Or even secondhand. I’ve bought some lovely stones in the last few years from friends selling off some of their collection. Should you be worried about unwanted energies hanging around the stones, you can clean them with water (where applicable) or put them in sunlight. But not all stones can handle such cleaning. My favorite way to clean gems now is to set them on a piece of selenite. The gem is also said to be self-cleaning which means I do not have to worry about cleaning IT in addition.

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3. Look outside your door

Several years ago, I left my house one day and discovered a regular round rock sitting on the ledge of one of the flower beds. Now, the land around my house isn’t all that rocky, and my neighbors aren’t the sort just to leave stones near the door. I’ve kept that rock, even though I don’t know just what its purpose is yet. But gem and rock work is not limited just to shiny polished stones fit for jewelry. A rock from your property can be used for protection work, healing (by drawing out illness), or any Earth-related magic.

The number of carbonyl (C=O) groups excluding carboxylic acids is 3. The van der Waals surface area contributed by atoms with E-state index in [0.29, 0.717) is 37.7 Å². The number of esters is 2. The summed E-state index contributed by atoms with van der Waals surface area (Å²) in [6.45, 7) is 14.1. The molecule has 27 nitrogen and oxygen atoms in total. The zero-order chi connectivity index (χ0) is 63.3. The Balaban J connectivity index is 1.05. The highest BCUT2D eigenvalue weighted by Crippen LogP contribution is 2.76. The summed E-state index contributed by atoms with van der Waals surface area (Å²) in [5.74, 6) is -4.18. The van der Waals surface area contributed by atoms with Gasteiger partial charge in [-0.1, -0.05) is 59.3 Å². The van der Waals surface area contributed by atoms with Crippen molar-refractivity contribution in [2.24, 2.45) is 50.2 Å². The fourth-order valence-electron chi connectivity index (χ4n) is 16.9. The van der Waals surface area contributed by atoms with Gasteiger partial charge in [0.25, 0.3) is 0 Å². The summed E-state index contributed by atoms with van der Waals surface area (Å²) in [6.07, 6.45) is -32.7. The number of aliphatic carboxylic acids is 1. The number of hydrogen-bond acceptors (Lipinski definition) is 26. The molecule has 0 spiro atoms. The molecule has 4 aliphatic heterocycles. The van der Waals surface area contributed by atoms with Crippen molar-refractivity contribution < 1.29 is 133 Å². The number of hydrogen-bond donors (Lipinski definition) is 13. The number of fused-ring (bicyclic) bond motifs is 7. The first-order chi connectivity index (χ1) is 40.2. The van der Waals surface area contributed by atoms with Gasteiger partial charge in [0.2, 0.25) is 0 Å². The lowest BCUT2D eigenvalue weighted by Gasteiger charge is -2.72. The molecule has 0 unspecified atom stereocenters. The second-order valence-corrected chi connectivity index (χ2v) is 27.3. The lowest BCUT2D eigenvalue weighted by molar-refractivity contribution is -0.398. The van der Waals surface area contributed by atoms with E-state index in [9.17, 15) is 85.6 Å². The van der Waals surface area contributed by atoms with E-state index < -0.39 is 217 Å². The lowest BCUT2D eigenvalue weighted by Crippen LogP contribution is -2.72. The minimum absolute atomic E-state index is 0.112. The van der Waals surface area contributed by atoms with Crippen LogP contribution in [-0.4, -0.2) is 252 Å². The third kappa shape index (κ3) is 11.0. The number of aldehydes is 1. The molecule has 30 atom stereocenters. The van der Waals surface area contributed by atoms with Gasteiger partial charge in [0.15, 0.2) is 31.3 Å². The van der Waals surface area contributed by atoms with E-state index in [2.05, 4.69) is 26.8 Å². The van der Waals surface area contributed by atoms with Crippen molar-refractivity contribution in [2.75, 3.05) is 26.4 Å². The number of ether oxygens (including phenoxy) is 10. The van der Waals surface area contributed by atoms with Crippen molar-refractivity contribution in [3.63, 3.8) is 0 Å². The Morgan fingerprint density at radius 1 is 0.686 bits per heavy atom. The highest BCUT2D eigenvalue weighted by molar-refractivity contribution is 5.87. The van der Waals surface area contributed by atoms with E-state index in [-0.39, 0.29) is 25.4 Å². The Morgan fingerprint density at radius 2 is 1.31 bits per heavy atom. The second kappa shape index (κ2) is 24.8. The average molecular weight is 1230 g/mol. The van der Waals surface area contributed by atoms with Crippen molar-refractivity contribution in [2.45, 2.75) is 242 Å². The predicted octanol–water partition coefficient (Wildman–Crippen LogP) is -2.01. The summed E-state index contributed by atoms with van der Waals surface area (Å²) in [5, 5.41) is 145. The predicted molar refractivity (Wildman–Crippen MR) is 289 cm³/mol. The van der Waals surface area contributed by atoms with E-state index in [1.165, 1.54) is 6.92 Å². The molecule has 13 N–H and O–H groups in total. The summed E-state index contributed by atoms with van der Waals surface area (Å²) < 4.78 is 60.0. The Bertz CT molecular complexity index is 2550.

A few years ago a friend of mine told me about going to a gem show, hoping to find amethyst and pyrite. There was little to be found that day. According to one of the vendors, a high demand from the New Age market (and yes I am kinda throwing us pagans and polytheists into that group) meant a limited amount of material available. I would hate to think that our demands would also mean these gorgeous materials would no longer be available.

Resources

Bendell, Jem, et. al. “Mindful mining.” in The Journal of Corporate Citizenship. 12/2009, issue 36.

Duffy, Rosaleen. “Gemstone mining in Madagascar: transnational networks, criminalisation and global integration.” in Journal of Modern African Studies. 45:2. 2007.